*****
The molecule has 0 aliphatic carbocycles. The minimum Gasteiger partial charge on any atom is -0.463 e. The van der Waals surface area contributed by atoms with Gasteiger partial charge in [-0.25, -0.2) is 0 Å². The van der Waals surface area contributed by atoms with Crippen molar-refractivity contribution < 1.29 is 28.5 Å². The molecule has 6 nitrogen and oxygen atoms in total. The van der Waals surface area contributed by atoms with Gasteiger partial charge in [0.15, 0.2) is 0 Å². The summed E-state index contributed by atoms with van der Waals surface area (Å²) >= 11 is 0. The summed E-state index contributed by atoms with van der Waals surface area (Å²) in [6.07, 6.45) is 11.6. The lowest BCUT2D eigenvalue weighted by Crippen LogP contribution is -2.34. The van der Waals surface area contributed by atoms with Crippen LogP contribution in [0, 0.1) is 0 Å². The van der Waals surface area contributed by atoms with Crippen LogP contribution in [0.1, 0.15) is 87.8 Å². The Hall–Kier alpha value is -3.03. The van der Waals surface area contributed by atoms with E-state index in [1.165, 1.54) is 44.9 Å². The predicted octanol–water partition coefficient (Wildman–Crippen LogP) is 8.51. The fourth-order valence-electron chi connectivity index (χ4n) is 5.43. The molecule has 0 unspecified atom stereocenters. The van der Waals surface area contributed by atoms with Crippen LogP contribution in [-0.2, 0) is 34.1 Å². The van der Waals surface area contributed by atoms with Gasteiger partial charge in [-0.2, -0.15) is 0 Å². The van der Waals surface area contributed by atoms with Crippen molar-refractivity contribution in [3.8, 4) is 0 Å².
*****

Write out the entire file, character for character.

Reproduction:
The molecule has 0 aliphatic carbocycles. The minimum Gasteiger partial charge on any atom is -0.463 e. The van der Waals surface area contributed by atoms with Gasteiger partial charge in [-0.25, -0.2) is 0 Å². The van der Waals surface area contributed by atoms with Crippen molar-refractivity contribution < 1.29 is 28.5 Å². The molecule has 6 nitrogen and oxygen atoms in total. The van der Waals surface area contributed by atoms with Gasteiger partial charge in [0.15, 0.2) is 0 Å². The summed E-state index contributed by atoms with van der Waals surface area (Å²) >= 11 is 0. The summed E-state index contributed by atoms with van der Waals surface area (Å²) in [6.07, 6.45) is 11.6. The lowest BCUT2D eigenvalue weighted by Crippen LogP contribution is -2.34. The van der Waals surface area contributed by atoms with Crippen LogP contribution in [0, 0.1) is 0 Å². The van der Waals surface area contributed by atoms with Crippen LogP contribution in [0.1, 0.15) is 87.8 Å². The Hall–Kier alpha value is -3.03. The van der Waals surface area contributed by atoms with E-state index in [1.165, 1.54) is 44.9 Å². The predicted octanol–water partition coefficient (Wildman–Crippen LogP) is 8.51. The fourth-order valence-electron chi connectivity index (χ4n) is 5.43. The molecule has 0 unspecified atom stereocenters. The van der Waals surface area contributed by atoms with Crippen LogP contribution in [-0.2, 0) is 34.1 Å². The van der Waals surface area contributed by atoms with Gasteiger partial charge in [-0.2, -0.15) is 0 Å². The van der Waals surface area contributed by atoms with Crippen molar-refractivity contribution in [3.8, 4) is 0 Å².